City Council getting ready for Settlers Parkway construction

This illustration shows plans for the Settlers Parkway project being constructed this summer.  The junction of Highway 25 and Settlers Parkway features a roundabout (left).  The connection with Highway 55 is near the Target store site (right), along with a new railroad crossing.  (Illustration courtesy of the City of Buffalo)


By Ed DuBois

            The long-awaited Settlers Parkway project, which will connect Highway 25 near the Buffalo Heights Golf Club with Highway 55 near the Target store this summer, was a central topic at the Buffalo City Council meeting last Monday, April 7.

            A railroad crossing agreement was approved.  A no parking resolution was approved.  A resolution for a cooperative agreement with the Minnesota Department of Transportation (Mn/DOT) was approved.  And the Council also discussed some issues and concerns expressed by a group of residents who live in the Settlers Parkway project area.

            The railroad crossing agreement involves the installation of a new Settlers Parkway crossing just across Highway 55 from the Target store site.  The railroad is getting some crossing closures in exchange for the new crossing.  The County Road 147 crossing just south of the Menards store site will be closed.  The Soo Town crossing has already been closed, and the 1st St. crossing near the Valvoline store site has already been closed.

            The city is agreeing to pay $528,000 for the new crossing.  The cost figure is close to the amount paid for the 5th St. crossing just west of the Culver's restaurant site.

            Mayor Brad Nauman mentioned the total Settlers Parkway project cost is around $6.1 million, and the city is paying $1.4 million.

            Next, the City Council approved a resolution stating there will be no parking along the entire length of Settlers Parkway.  It has a parkway design with graceful "traffic calming" curves and will have a 30 mph speed limit.

            A resolution that supports entering into a cooperative agreement with Mn/DOT involves work on Highway 25.  The key component of the work will be a roundabout at the junction of Highway 25 and Settlers Parkway.  Other designs were considered, including traffic lights, and a roundabout was considered the best option.

            The group of residents who came to speak with the Council expressed concern about children who live in the area and a problem with some drivers who like to travel too fast through the area.  They pointed out that the Settlers Parkway design has no stop signs, no crosswalks and no sidewalks, and they are concerned that some drivers will travel along Settlers Parkway at as fast as 60 mph.

            One of the residents said he is worried about children walking to their school bus stop.

            Mayor Nauman and Council Member Steve Downer stated the parkway will have sidewalks.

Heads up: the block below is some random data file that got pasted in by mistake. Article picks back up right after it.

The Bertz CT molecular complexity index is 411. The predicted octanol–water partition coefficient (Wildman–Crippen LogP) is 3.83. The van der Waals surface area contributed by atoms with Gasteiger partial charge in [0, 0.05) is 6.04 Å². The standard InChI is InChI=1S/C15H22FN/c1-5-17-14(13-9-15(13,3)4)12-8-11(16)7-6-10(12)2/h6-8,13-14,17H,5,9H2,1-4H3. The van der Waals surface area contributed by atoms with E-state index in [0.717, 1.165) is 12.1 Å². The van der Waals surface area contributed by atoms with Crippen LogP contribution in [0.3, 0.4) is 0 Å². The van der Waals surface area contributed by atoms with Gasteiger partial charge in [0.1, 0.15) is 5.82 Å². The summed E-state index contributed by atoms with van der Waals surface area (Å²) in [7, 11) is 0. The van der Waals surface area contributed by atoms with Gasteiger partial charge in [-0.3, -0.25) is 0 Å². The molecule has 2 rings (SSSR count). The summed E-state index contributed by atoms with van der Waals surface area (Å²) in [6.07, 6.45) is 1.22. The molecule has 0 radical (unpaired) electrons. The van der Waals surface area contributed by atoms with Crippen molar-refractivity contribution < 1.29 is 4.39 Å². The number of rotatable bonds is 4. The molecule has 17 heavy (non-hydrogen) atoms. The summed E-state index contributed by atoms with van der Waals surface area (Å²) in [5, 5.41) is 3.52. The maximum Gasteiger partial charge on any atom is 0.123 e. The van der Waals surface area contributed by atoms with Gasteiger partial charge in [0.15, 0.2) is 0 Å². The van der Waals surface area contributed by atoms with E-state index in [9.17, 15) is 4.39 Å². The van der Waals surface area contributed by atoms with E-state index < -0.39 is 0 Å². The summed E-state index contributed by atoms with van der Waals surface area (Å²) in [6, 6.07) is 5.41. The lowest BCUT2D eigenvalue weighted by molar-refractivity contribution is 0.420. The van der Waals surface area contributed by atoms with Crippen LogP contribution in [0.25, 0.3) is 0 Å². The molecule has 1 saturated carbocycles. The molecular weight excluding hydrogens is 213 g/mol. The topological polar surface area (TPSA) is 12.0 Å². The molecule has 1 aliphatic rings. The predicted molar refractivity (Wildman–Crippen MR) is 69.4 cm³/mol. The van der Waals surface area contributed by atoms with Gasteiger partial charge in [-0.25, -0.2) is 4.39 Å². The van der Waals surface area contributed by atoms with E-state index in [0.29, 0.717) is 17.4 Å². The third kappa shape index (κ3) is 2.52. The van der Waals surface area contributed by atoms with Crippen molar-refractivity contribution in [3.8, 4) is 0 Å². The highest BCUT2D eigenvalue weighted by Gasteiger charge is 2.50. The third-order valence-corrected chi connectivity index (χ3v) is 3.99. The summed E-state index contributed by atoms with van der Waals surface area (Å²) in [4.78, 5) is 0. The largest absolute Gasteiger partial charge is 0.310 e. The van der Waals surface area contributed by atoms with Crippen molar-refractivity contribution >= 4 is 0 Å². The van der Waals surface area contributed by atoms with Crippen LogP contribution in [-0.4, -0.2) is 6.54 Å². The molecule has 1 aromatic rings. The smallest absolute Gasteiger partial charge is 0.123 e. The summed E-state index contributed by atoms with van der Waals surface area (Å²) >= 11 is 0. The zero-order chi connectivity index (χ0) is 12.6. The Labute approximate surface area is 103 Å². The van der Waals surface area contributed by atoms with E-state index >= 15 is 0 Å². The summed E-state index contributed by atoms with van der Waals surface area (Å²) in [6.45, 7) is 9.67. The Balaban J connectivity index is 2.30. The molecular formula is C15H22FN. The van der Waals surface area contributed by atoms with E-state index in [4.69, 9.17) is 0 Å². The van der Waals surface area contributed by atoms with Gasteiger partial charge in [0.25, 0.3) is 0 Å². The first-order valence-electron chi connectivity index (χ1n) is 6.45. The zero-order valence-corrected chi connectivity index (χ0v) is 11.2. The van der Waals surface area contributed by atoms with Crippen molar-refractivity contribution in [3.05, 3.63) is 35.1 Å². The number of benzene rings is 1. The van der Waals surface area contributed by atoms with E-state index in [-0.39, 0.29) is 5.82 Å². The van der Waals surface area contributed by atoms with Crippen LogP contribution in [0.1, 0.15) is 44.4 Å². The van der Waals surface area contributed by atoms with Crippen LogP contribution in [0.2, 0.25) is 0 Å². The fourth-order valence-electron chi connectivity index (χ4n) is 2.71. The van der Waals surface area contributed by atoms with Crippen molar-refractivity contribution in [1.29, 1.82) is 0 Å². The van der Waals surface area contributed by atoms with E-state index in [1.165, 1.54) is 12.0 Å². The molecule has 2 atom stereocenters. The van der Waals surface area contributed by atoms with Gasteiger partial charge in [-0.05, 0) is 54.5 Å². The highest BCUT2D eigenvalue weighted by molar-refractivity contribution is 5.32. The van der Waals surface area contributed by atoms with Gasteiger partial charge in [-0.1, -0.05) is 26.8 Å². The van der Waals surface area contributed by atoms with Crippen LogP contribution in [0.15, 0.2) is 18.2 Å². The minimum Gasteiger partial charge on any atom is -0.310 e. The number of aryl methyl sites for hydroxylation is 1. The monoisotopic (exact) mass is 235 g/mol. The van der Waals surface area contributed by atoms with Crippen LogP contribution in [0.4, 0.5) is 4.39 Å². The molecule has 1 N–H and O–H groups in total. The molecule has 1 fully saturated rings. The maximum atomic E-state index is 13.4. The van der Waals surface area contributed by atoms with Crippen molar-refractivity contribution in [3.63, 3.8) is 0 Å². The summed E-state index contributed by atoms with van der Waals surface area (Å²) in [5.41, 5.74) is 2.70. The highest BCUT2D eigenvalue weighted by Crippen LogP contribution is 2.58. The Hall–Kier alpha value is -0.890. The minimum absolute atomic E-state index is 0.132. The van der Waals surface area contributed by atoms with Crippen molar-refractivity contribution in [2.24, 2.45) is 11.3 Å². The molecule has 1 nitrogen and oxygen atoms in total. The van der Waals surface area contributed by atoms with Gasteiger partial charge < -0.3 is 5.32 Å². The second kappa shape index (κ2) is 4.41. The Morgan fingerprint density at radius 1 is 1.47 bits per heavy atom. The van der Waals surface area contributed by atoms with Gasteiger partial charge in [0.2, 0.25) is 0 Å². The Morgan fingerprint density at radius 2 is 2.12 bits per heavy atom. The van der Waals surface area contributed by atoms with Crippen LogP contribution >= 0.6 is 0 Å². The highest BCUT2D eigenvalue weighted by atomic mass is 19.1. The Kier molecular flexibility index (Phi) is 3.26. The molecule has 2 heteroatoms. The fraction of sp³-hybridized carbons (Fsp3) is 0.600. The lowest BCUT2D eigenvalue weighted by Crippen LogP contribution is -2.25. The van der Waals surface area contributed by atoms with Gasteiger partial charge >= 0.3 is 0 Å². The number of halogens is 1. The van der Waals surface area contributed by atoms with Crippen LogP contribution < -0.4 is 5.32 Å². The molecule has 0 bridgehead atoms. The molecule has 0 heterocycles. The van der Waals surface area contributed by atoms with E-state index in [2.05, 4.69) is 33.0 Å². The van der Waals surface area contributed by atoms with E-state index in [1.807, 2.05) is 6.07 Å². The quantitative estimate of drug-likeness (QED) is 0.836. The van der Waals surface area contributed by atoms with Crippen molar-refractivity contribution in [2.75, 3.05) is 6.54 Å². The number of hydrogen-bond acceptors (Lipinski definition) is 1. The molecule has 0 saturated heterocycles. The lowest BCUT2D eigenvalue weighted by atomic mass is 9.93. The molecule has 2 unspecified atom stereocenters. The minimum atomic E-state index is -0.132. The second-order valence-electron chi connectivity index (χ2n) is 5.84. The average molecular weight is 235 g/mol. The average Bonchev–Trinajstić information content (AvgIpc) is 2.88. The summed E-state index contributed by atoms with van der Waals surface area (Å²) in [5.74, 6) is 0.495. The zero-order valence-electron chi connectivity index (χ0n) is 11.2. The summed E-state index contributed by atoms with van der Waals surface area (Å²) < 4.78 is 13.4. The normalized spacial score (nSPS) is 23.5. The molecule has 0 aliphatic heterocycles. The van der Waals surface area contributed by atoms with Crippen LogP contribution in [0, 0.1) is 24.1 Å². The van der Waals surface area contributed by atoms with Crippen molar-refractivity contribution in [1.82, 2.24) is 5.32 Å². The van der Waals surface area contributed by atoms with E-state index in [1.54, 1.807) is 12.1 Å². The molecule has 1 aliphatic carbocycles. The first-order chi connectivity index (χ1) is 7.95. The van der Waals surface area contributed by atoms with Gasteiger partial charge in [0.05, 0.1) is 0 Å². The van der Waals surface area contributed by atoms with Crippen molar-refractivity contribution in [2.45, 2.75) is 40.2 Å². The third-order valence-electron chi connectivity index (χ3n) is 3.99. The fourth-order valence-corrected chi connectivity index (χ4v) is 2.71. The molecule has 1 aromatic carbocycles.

Brad DeWolf, a consultant who serves as the city engineer, said the parkway probably will not meet Mn/DOT warrants for a four-way stop, but he added that the new roadway will be monitored, and traffic volume will be watched.  At some point a four-way stop could be added if traffic warrants (such as a high enough traffic volume) are met.

            Police Chief Mitch Weinzetl spoke about the importance of traffic warrants for a four-way stop.  He explained that if a four-way stop is installed where the warrants do not exist, some drivers will ignore the stop signs.  He has seen it happen in another part of town, and it amounts to a traffic enforcement nightmare for the Police Department.  He added that a four-way stop being ignored by some drivers creates a false sense of security for children.

            Council Member Teri Lachermeier suggested the school bus company will likely be willing to make bus stop adjustments to help improve safety.  She suggested the residents should contact the school bus company.

            Council Member Scott Enter said crosswalks are not out of the question.  The neighborhood can request them and get them put in, he said.

            Mayor Nauman concluded that the city will monitor Settlers Parkway, and the Police Department will conduct enforcement work.  He added that the city plans to install many visible 30 mph signs along the parkway.

            In other business:



            Police Chief Mitch Weinzetl asked the Council for action regarding people who habitually park their vehicles in front of mailboxes and interfere with postal service deliveries.  He recommended amending the parking ordinance to prohibit parking in front of mailboxes during mail delivery times.  The amendment, which includes a provision for a warning before an offender is cited, was approved by the Council.